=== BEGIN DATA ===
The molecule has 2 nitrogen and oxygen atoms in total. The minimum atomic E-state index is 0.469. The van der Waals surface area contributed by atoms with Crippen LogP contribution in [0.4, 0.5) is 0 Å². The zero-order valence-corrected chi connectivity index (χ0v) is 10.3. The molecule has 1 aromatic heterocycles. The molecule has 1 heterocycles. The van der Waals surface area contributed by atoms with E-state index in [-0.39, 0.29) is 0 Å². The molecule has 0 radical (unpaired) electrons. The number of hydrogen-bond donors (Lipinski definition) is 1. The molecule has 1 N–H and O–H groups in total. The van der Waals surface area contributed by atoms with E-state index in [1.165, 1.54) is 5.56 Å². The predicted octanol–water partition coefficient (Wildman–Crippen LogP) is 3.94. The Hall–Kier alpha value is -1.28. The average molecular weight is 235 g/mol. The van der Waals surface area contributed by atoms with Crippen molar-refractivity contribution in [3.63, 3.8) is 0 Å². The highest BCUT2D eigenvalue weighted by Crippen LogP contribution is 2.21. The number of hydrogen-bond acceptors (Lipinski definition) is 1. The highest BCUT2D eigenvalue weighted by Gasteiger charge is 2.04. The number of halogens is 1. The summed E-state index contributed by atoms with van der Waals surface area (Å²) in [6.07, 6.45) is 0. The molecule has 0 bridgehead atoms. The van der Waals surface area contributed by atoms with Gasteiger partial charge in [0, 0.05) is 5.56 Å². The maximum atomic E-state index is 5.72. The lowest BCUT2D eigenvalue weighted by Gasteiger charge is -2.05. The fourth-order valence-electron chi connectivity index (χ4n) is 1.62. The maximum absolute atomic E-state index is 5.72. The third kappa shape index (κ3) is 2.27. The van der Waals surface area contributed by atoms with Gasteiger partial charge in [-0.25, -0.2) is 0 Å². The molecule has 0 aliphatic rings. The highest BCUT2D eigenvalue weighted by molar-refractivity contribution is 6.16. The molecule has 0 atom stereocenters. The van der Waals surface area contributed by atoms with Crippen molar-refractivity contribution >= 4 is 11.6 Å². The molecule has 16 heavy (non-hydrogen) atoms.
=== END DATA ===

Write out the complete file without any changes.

The molecule has 2 nitrogen and oxygen atoms in total. The minimum atomic E-state index is 0.469. The van der Waals surface area contributed by atoms with Crippen LogP contribution in [0.4, 0.5) is 0 Å². The zero-order valence-corrected chi connectivity index (χ0v) is 10.3. The molecule has 1 aromatic heterocycles. The molecule has 1 heterocycles. The van der Waals surface area contributed by atoms with E-state index in [-0.39, 0.29) is 0 Å². The molecule has 0 radical (unpaired) electrons. The number of hydrogen-bond donors (Lipinski definition) is 1. The molecule has 1 N–H and O–H groups in total. The van der Waals surface area contributed by atoms with E-state index in [1.165, 1.54) is 5.56 Å². The predicted octanol–water partition coefficient (Wildman–Crippen LogP) is 3.94. The Hall–Kier alpha value is -1.28. The average molecular weight is 235 g/mol. The van der Waals surface area contributed by atoms with Crippen molar-refractivity contribution in [3.63, 3.8) is 0 Å². The highest BCUT2D eigenvalue weighted by Crippen LogP contribution is 2.21. The number of hydrogen-bond acceptors (Lipinski definition) is 1. The highest BCUT2D eigenvalue weighted by Gasteiger charge is 2.04. The number of halogens is 1. The summed E-state index contributed by atoms with van der Waals surface area (Å²) in [6.07, 6.45) is 0. The molecule has 0 bridgehead atoms. The van der Waals surface area contributed by atoms with Gasteiger partial charge in [0, 0.05) is 5.56 Å². The maximum atomic E-state index is 5.72. The lowest BCUT2D eigenvalue weighted by Gasteiger charge is -2.05. The fourth-order valence-electron chi connectivity index (χ4n) is 1.62. The maximum absolute atomic E-state index is 5.72. The third kappa shape index (κ3) is 2.27. The van der Waals surface area contributed by atoms with Gasteiger partial charge in [-0.25, -0.2) is 0 Å². The molecule has 0 aliphatic rings. The highest BCUT2D eigenvalue weighted by molar-refractivity contribution is 6.16. The molecule has 0 atom stereocenters. The van der Waals surface area contributed by atoms with Crippen molar-refractivity contribution >= 4 is 11.6 Å². The molecule has 16 heavy (non-hydrogen) atoms.